UMW Seeks to Become Separate Church Agency
The division responsible for United Methodist Women has decided to seek denominational approval for status as a separate agency of the church.
Directors of Women’s Division, the organization’s administrative body, unanimously voted during their April 7-11 meeting to “structurally separate” but remain “missionally connected” with the United Methodist Board of Global Ministries rather than continue as a division of the mission agency.
Part of the goal, said Harriett Olson, the division’s chief executive, is to create more transparency and strengthen relationships throughout the church, as advocated by the Call to Action plan endorsed by the United Methodist Council of Bishops.
“The Call to Action challenges the church to do something bold,” she told United Methodist News Service.
Research from the Call to Action “really made us realize how beneficial it would be to have a broader program advisory group with all the conferences represented,” Olson said. She also expects the new structure to allow more frequent regional training for a broader array of members and “new permutations of organizing we haven’t even thought of.”
Under the new structure, the Women’s Division also would shed its name and be known as United Methodist Women Inc., a nonprofit organization.
UMW would continue to name five directors to the Global Ministries’ board, and collaboration on mission strategies and programs is expected to continue through broad cross-functional teams. UMW staff would provide the continuing presence at the United Methodist Office at the United Nations on behalf of both agencies.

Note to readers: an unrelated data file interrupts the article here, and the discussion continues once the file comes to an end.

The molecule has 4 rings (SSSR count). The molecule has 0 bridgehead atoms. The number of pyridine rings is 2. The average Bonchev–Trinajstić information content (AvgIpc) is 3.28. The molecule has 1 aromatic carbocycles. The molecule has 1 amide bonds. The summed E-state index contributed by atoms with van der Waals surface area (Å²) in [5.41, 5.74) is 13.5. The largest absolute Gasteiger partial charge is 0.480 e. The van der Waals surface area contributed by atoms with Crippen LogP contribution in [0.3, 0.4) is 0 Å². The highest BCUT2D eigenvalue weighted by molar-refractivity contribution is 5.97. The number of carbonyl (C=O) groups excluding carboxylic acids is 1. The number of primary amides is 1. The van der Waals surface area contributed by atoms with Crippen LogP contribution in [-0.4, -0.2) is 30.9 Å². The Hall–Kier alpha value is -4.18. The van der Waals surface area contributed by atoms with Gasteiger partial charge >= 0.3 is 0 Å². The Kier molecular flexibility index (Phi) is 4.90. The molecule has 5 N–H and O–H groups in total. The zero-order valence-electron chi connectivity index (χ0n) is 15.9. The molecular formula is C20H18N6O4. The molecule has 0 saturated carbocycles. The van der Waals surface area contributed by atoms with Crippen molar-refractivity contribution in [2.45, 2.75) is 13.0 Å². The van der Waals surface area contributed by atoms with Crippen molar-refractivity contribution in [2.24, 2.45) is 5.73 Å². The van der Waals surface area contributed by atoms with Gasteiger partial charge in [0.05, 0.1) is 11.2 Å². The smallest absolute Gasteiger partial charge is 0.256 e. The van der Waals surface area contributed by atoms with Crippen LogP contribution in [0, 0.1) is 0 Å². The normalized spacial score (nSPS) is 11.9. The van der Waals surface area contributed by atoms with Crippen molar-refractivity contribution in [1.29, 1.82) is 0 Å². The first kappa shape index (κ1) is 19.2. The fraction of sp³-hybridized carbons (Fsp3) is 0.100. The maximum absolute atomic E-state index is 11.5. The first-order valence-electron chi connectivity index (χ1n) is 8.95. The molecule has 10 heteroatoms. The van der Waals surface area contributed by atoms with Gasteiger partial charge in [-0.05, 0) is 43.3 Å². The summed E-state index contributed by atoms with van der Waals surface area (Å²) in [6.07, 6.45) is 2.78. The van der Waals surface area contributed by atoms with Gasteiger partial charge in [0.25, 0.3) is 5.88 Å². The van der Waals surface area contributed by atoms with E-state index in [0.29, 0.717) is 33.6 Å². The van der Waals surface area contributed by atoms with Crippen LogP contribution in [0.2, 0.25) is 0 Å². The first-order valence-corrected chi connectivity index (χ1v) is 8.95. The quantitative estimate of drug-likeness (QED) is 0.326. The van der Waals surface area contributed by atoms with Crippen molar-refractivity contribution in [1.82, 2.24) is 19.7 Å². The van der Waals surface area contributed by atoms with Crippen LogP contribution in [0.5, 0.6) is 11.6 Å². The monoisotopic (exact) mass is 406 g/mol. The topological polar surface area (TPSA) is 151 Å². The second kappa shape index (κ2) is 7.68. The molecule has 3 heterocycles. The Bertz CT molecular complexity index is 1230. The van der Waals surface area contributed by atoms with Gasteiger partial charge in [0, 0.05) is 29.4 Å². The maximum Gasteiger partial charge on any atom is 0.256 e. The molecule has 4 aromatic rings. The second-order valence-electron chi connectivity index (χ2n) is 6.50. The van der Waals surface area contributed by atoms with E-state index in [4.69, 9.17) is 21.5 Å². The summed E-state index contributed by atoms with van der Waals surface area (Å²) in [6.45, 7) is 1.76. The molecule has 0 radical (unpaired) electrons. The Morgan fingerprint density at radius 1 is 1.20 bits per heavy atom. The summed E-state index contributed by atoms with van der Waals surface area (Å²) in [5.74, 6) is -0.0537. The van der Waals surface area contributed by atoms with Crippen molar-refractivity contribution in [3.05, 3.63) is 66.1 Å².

UMW plans to cut its board of directors in half — from 50 to 25 members — but also create a program advisory group of 70-80 members, including the directors. The advisory group would meet annually and make recommendations on programs, training and social policies.
Approval by 2012 General Conference
Many of the proposed structural changes require approval by the 2012 General Conference, the denomination’s top legislative body. If approved, the changes would take effect on Jan. 1, 2013, but directors for the 2013-16 quadrennium would be elected earlier under the guidelines for the new model, Olson said.
Directors will have a special meeting on July 9 in
The structural relationship between the Women’s Division and Board of Global Ministries dates from 1964, but division directors actually started the process toward separation two years ago.
In April 2009, the Women’s Division voted to accept, in principle, the “proposed strategic direction” offered by the cabinets of both the division and the Board of Global Ministries. A more detailed plan was approved the following October.
The new direction allowed the division to assume direct responsibility for relationships with its national mission institutions; all ministries with women, children and youth; and the board’s office of deaconess and home missioner program. Funding contributions by the division to several board administrative budgets also ceased.